Year : 2011
Genre : Groove Thrash Metalcore
Label : GoodDamn Records
Origin : Germany
Rating : 6.0 / 10
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Though confusing it may sound, - pun just might be intended - German group Hokum thrashes emo metalcore with a groove. The record, though presenting the results of this experiment with such intense of a stare fixed on its own body that it very well could destruct a statue in a staredown contest, finds itself in a more and more difficult position to bring you elements worth scrutinizing as the spin approaches its middle grounds, having shown everything by that point that it is capable to show. Having shown everything it aspires to show.
Based on initial impressions you could form by watching the group's earlier - and great - work, one must suspect that the this time around extremely slimy metalcore component of this outing is incorporated into this otherwise gritty fabric to appeal to a wider audience, one fond at feeding on romantic angst, bitterness-comfort and routine-disillusionment, but the emo screaming and song structures demand a steep price now. They arrive and afflict, and tend to smuggle a bad taste in the mouth of the follow up full-paua groove that attempts to kick nearby asses nice and proper. With an introductory ado, this here record sounds to be tainted with over-emoted elements seeking to bow down to shortcuts not necessarily worth bowing down to. Read on to find more about the operational field of this relatively compromised, but doubtlessly decently presented delivery.
Hokum takes a Philip Anselmo mimicry, puts a pepperoni rocket in his ass, ignites the thing, and makes the host scream on top of well thought out and solidly presented grooves, riffs and whatnot. Grooves and riffs that, unfortunately, sound to have little connection with each other, a flaw that sounds to haunt this record persistently. The Creation of Pain indeed is worthy of its name, as you are forced to attempt to put a cautious foot on the musical fabric that does not sound to have any more agenda than to address its own urge to exhibit constant fluctuation. Your awareness is subjected to persistent bribery throughout this effort, as the band shoots doubtlessly well constructed, but, at heart, random musical stuff after random musical stuff at you, yet exceptionally strong riffs or grooves are nowhere to be found. They are not invited. All is administered so it is suitable to scream lines on top of, yet the one particular feeling the tracks are excelling masterfully at invoking, is that of a quiet state of secretive, bored confusion : one that makes you wonder what should you do with the well presented, but directionless masses of grooves and riffs that have no other evident function than to connect two emo sequences, while the exact, "verbatim", copied Philip Anselmo melodic lines are echoing in your head. Because you just have heard them being stolen. Again. Note-to-note, bend-to-bend theft, dude.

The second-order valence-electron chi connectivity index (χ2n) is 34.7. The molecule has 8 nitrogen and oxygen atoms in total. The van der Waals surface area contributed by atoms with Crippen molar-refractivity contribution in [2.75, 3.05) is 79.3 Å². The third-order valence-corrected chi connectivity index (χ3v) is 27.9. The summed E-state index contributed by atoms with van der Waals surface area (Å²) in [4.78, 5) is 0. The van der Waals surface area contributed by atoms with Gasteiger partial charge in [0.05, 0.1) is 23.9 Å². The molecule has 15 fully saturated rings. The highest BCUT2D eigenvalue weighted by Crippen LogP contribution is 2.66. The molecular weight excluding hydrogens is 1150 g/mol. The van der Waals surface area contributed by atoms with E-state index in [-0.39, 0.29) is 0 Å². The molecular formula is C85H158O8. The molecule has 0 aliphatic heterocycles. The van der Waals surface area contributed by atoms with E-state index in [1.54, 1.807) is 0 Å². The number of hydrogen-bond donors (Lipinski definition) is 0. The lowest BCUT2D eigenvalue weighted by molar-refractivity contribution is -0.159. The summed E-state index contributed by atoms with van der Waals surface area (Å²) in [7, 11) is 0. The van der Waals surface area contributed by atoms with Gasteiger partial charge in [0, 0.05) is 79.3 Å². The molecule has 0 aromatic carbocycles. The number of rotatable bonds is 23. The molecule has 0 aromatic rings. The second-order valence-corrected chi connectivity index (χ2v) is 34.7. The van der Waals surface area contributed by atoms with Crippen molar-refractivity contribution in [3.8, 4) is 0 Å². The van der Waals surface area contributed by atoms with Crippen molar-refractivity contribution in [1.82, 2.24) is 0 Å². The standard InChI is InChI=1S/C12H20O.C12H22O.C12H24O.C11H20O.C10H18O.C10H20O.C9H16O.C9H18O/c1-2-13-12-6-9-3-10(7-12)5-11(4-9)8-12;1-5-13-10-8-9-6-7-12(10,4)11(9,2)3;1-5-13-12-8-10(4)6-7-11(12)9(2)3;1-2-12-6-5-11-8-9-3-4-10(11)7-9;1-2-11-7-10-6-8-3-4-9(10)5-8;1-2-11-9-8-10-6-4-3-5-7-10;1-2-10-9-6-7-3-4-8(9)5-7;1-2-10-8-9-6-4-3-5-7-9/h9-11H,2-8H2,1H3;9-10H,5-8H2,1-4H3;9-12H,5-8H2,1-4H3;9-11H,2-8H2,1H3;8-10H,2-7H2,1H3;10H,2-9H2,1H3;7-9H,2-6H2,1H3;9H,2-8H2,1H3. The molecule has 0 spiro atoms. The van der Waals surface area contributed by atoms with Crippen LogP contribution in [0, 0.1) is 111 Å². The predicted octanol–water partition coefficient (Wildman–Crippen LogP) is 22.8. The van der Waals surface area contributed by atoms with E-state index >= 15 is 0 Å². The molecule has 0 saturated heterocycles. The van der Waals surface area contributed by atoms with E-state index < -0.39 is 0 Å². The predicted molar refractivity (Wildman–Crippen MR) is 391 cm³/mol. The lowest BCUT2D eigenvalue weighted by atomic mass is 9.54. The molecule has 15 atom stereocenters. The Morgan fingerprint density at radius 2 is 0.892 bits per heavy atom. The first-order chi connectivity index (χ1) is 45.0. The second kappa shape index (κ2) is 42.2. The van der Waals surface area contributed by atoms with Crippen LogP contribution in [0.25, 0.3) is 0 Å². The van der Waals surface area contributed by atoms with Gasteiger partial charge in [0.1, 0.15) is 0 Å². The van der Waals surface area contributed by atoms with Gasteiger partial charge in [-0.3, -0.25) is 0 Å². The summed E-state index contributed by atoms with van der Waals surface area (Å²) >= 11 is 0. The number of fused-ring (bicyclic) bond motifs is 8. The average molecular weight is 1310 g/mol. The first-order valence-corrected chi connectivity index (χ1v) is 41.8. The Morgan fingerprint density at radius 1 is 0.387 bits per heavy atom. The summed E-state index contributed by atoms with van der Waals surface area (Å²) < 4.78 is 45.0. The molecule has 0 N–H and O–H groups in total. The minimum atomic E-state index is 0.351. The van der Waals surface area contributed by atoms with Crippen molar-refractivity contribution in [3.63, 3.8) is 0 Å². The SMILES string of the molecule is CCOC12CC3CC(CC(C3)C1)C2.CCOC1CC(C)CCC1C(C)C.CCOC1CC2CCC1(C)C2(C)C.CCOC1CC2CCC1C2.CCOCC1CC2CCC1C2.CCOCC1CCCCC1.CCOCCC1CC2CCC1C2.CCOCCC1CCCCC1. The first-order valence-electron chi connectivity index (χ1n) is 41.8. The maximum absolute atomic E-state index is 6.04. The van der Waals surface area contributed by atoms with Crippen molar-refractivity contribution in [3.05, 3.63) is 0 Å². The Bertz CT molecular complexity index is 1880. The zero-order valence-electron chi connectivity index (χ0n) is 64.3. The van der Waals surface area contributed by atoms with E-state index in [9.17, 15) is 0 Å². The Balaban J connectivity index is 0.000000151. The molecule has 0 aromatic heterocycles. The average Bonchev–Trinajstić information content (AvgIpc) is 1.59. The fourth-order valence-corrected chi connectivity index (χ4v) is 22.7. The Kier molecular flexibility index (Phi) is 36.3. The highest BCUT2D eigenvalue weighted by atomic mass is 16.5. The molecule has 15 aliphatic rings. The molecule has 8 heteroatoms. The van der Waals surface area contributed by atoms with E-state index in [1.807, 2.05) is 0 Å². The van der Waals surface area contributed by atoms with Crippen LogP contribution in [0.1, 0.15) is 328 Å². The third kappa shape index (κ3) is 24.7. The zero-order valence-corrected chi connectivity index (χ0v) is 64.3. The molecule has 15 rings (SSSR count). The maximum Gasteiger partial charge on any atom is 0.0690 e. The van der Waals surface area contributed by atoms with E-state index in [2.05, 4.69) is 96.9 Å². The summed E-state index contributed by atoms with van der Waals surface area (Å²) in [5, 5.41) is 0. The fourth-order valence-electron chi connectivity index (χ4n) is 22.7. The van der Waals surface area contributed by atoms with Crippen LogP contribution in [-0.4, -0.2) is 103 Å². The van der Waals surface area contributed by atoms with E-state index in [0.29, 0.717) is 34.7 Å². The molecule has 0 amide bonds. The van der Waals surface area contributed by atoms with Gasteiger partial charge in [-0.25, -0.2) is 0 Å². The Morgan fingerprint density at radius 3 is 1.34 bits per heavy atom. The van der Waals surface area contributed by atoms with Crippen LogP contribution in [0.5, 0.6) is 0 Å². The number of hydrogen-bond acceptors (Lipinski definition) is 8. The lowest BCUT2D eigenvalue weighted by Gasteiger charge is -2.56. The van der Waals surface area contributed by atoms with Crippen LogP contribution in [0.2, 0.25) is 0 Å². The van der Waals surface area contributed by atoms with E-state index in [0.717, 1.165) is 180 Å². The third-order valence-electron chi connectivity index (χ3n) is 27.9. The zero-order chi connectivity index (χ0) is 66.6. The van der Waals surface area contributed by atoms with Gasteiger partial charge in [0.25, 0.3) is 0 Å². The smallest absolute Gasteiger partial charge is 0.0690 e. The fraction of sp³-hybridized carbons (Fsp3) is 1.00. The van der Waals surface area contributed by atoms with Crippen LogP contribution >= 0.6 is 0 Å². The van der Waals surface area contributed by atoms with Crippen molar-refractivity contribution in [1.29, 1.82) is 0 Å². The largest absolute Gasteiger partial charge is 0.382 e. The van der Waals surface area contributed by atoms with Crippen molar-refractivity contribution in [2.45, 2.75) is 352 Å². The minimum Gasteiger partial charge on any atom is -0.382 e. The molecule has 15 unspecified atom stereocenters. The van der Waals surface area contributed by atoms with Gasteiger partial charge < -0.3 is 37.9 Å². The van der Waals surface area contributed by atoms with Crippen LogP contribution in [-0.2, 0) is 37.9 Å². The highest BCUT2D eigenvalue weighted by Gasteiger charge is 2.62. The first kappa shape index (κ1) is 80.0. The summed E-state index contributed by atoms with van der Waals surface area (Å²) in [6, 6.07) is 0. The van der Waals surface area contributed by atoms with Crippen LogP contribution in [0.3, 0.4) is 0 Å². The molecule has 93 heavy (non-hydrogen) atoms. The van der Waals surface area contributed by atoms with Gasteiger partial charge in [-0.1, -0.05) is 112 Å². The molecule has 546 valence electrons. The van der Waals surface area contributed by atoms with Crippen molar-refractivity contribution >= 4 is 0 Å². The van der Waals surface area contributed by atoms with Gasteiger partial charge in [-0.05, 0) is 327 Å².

Groove gets traded for a riff, a riff gets squashed by a groove, then a slimy pile of emo metalcore snot-covered ball of contagious radioactive urine - which is not good for your health at all, mind you - bitchslaps you silly and you are forced to reset your awareness before reaching the point of no return. The instrumental elements easily are the best aspects of this spin, as the record produces a wide, weighty sound, and the riffs and grooves have the noticeable will to try and render life, but they do not know each other, and, as such, they remain riffs and grooves with autonomous, respective charisma and dignity, seeking partners, but they never quite seem to find one, on this spin. Hokum gives you musical idea on top of musical idea, and the common denominator of these is NOT a well structured conception to connect those, but Philip Anselmo's mimicry, addressing his favorite frustrations to date. Not a bad album. Worse : mediocre.
Rating : 6.0 / 10
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